Asked to comment on each other's strengths as writers, they are quick to answer. "From the very outset, Faye had a golden ear for dialogue," Jonathan says. "It took me a while to learn to write dialogue. But Faye could do it right away because she's always been a gifted mimic. She also has an innate sense of pacing. Her books are lean, never padded. The story moves along at a rapid pace, because Faye is that kind of person. She's a busy person. She doesn't have a lot of patience for wasting time."

Faye responds, "Jonathan's strength is his consistency in always writing a fantastic story, his ability to keep the story moving and his wonderful prose. He uses the perfect metaphor -- not five perfect metaphors. He's able to inject much more into his thrillers than the average thriller-writer because of his training as a psychologist and his keen insight into people."

In fact, the only thing resembling a dispute comes up during a rambunctious discussion of the movies. The two spar playfully over which is the greater movie, Jaws or The Poseidon Adventure. They come to a sort of agreement on Titanic. "That movie finally picked up once they hit the iceberg," Faye exclaims gleefully. "I mean once the water started pouring in, I turned to Jonathan and said, 'All right! Now we've got a movie!'" Jonathan agrees, and adds, "But for me, it wasn't worth waiting through two hours of sloppy romance for 20 minutes of iceberg."

To be honest, all this warmth and tenderness is a little disconcerting. And the Kellermans know how I feel. "I'm always wary of interviews like this," Jonathan says, partly in jest. "What happens is that we come across as disgustingly smug and goody two-shoes. Honestly, we don't have any big skeletons in our closets. But we're both extremely intense people, with very artistic temperaments. There's no doubt about it."

Of the two, Jonathan is probably the most intense. "Everything, everything seems destined to impede my writing," he says. "I'm so paranoid about this. I see life as a series of obstacles. I've got to get into my office and not be distracted. I'm just a fanatic about achieving focus, just trying to shut the door and shut off the phone. My secretary knows not to come in for anything short of an emergency."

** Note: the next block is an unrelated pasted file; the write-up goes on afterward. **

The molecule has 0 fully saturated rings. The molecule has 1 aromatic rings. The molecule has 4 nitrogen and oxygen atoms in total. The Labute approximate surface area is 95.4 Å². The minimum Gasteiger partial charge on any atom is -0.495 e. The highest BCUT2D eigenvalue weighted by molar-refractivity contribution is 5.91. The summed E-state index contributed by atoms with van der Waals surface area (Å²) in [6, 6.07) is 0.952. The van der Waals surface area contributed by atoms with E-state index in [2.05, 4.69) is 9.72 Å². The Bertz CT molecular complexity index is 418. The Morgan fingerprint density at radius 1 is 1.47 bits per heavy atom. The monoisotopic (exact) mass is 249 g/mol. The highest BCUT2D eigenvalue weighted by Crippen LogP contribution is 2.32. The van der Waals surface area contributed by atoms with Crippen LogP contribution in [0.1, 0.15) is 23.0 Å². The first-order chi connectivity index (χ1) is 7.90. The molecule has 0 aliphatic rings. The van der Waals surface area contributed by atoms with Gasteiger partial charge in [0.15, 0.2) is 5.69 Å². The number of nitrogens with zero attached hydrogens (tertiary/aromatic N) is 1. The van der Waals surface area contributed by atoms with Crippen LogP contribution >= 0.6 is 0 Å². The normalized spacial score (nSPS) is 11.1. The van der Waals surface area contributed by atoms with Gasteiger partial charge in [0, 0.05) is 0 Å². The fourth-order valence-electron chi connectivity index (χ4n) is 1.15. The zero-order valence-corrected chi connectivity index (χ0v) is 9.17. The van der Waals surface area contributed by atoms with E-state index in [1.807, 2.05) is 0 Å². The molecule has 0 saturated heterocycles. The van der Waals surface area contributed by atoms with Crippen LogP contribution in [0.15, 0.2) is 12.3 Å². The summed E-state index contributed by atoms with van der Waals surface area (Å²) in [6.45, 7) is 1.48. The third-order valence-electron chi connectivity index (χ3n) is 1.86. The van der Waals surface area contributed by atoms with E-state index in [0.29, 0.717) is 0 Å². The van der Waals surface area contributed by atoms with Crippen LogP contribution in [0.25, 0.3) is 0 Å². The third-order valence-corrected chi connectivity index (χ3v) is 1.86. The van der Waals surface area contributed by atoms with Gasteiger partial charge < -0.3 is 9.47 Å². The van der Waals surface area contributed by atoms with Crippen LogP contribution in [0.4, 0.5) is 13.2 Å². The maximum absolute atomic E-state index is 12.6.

Then, during one of Faye's absences, Jonathan says, "Faye has been so wonderful in taking care of me that she basically leaves me free to do this. She manages to do everything, so she's a lot more impressive as a human being."

"Anything that's great takes a lot, a lot, a lot of work," Faye says, later. "We like to write our books and we're grateful that they're successful, but we do work. This is a job. I mean this is a working household."

"Faye and I are very much enmeshed," Jonathan says. "We have four kids, we hang out a lot together, we both work at home, we generally have lunch or breakfast together three, four, five times a week. So we're like a retired couple. Our writing is the only private time we have. We each go into our little offices and close the doors. We're each pretty protective of that. We talk about the financial part of the business but we don't talk much about creative aspects. We don't talk shop."

So the success of this immensely productive marriage isn't just about compromise and work and family? It is also about allowing, even encouraging, private, creative spaces?

The Kellermans definitely agree. In fact, Faye might be speaking for them both when she says, "We love each other, but this is a very personal thing. Jonathan and I collaborate on almost everything that pertains to life. But we want our stories to be our own. For better or for worse, our books are our own personal little slices of life."

 

Alden Mudge writes from his home in Oakland, California.

Author photo by Jesse Kellerman.

comments powered by Disqus